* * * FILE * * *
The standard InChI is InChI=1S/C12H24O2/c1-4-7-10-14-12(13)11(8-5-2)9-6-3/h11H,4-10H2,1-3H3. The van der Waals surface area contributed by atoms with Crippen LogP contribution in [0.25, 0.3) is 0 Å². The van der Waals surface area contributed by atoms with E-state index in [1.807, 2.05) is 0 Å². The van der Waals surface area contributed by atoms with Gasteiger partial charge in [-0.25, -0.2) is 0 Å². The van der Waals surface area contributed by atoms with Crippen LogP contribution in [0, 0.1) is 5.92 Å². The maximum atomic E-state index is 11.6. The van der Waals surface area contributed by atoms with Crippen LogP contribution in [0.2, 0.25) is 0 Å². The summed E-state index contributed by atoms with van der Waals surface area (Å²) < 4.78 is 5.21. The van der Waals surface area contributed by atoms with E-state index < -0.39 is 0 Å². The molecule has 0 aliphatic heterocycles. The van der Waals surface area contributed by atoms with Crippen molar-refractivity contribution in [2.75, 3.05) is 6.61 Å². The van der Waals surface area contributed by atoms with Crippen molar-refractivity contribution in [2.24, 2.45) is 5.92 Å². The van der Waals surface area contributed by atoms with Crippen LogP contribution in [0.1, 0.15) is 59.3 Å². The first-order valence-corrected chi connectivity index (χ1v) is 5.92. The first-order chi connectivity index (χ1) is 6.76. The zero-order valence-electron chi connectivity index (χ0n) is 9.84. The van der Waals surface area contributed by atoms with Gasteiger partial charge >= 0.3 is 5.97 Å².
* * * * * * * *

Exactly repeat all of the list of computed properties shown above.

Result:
The standard InChI is InChI=1S/C12H24O2/c1-4-7-10-14-12(13)11(8-5-2)9-6-3/h11H,4-10H2,1-3H3. The van der Waals surface area contributed by atoms with Crippen LogP contribution in [0.25, 0.3) is 0 Å². The van der Waals surface area contributed by atoms with E-state index in [1.807, 2.05) is 0 Å². The van der Waals surface area contributed by atoms with Gasteiger partial charge in [-0.25, -0.2) is 0 Å². The van der Waals surface area contributed by atoms with Crippen LogP contribution in [0, 0.1) is 5.92 Å². The maximum atomic E-state index is 11.6. The van der Waals surface area contributed by atoms with Crippen LogP contribution in [0.2, 0.25) is 0 Å². The summed E-state index contributed by atoms with van der Waals surface area (Å²) < 4.78 is 5.21. The van der Waals surface area contributed by atoms with E-state index < -0.39 is 0 Å². The molecule has 0 aliphatic heterocycles. The van der Waals surface area contributed by atoms with Crippen molar-refractivity contribution in [2.75, 3.05) is 6.61 Å². The van der Waals surface area contributed by atoms with Crippen molar-refractivity contribution in [2.24, 2.45) is 5.92 Å². The van der Waals surface area contributed by atoms with Crippen LogP contribution in [0.1, 0.15) is 59.3 Å². The first-order valence-corrected chi connectivity index (χ1v) is 5.92. The first-order chi connectivity index (χ1) is 6.76. The zero-order valence-electron chi connectivity index (χ0n) is 9.84. The van der Waals surface area contributed by atoms with Gasteiger partial charge >= 0.3 is 5.97 Å².